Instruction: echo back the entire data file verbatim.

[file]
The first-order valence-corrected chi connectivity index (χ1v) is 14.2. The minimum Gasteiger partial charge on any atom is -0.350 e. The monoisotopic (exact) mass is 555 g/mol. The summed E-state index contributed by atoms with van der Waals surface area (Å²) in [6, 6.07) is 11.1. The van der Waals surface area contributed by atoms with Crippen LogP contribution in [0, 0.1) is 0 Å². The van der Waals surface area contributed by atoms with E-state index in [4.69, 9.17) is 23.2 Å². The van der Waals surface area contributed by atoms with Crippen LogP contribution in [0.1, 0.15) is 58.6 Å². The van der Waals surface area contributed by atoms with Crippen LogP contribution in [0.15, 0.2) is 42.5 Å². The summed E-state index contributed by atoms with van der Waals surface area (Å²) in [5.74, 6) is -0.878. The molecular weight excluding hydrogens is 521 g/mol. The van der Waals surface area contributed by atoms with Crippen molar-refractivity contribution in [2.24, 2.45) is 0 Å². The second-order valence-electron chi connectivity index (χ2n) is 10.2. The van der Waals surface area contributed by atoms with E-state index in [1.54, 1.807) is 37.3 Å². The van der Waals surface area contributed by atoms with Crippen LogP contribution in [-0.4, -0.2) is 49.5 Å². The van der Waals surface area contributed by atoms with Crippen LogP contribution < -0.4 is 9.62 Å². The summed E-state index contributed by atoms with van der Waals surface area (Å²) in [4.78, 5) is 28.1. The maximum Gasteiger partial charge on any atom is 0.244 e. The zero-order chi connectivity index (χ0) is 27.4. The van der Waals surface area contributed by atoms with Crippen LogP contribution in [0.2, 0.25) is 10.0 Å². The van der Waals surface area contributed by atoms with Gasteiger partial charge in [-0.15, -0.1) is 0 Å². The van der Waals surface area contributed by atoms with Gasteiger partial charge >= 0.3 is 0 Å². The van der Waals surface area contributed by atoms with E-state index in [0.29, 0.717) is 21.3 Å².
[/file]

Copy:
The first-order valence-corrected chi connectivity index (χ1v) is 14.2. The minimum Gasteiger partial charge on any atom is -0.350 e. The monoisotopic (exact) mass is 555 g/mol. The summed E-state index contributed by atoms with van der Waals surface area (Å²) in [6, 6.07) is 11.1. The van der Waals surface area contributed by atoms with Crippen LogP contribution in [0, 0.1) is 0 Å². The van der Waals surface area contributed by atoms with E-state index in [4.69, 9.17) is 23.2 Å². The van der Waals surface area contributed by atoms with Crippen LogP contribution in [0.1, 0.15) is 58.6 Å². The van der Waals surface area contributed by atoms with Crippen LogP contribution in [0.15, 0.2) is 42.5 Å². The summed E-state index contributed by atoms with van der Waals surface area (Å²) in [5.74, 6) is -0.878. The molecular weight excluding hydrogens is 521 g/mol. The van der Waals surface area contributed by atoms with Crippen molar-refractivity contribution in [2.24, 2.45) is 0 Å². The second-order valence-electron chi connectivity index (χ2n) is 10.2. The van der Waals surface area contributed by atoms with E-state index in [1.54, 1.807) is 37.3 Å². The van der Waals surface area contributed by atoms with Crippen LogP contribution in [-0.4, -0.2) is 49.5 Å². The van der Waals surface area contributed by atoms with Crippen LogP contribution < -0.4 is 9.62 Å². The summed E-state index contributed by atoms with van der Waals surface area (Å²) in [4.78, 5) is 28.1. The maximum Gasteiger partial charge on any atom is 0.244 e. The zero-order chi connectivity index (χ0) is 27.4. The van der Waals surface area contributed by atoms with Crippen LogP contribution in [0.2, 0.25) is 10.0 Å². The van der Waals surface area contributed by atoms with Gasteiger partial charge in [-0.15, -0.1) is 0 Å². The van der Waals surface area contributed by atoms with Gasteiger partial charge >= 0.3 is 0 Å². The van der Waals surface area contributed by atoms with E-state index in [0.29, 0.717) is 21.3 Å².